He went on for Beta. Fewer big jumps, more ice scraping, and he was definitely slower than normal. But he skated well. Dad showed up and we talked about the various skaters; who had bad skates, who was dressed funny, the moms at the ice door like they can do anything from there, and so on. It was nice to have someone to talk to, and Stitch was really happy to have Dad there. He would look up at us from time to time, big smiles and proud of himself.
We hit Target after lessons, where I got a ton of new gloves on the cheap. They had packs of Stitch's favorite color combinations for $.70, so I stocked up. I also got thin black trouser socks for his skates, because apparently his feet are growing and we're out of that half-size of growth room in his skates. He ate a healthy amount in the cafe, was chipper and cheery, but I was still determined to keep him down for the rest of the day. My other rule on Fevers is: You must be 24 hours Fever Free before you are declared well.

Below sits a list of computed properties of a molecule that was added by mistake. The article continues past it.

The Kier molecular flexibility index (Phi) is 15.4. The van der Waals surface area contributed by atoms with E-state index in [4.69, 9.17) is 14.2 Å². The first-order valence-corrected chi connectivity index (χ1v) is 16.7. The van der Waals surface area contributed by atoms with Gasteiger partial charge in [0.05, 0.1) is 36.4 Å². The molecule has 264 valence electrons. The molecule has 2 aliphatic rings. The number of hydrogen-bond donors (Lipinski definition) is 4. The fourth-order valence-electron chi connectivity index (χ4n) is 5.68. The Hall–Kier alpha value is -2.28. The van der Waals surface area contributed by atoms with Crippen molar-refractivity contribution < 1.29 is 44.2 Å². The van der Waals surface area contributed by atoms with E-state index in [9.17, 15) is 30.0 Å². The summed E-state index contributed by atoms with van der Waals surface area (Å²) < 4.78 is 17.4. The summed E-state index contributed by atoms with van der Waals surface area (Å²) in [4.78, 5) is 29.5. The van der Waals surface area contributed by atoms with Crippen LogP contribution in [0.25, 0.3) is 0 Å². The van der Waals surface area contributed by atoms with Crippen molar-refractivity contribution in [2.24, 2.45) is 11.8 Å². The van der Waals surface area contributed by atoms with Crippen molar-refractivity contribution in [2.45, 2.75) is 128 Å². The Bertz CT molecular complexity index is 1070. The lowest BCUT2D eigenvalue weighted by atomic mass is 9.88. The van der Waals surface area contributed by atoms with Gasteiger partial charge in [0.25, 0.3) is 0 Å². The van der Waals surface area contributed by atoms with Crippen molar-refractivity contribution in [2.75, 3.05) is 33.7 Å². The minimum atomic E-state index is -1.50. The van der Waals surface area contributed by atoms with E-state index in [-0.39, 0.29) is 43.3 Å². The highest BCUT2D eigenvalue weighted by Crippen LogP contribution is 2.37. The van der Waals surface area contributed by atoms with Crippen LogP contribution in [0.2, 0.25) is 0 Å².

We're on hour 20, and Stitch is barricaded in his bedroom, angry that I am not taking him to Chuck E Cheese as I promised last weekend. I said that I was in no way taking him to that germ-hole while his immune system was compromised. He gave me a dark look and stormed off. He's bored and restless and bound to start causing trouble any minute now. I have some sewing I can finish, and a night off will be nice, regardless of how much he hates me for it. He'll be going to bed early whether he likes it or not, and maybe I've managed to avert a potential disastrous interruption to the preparations for March.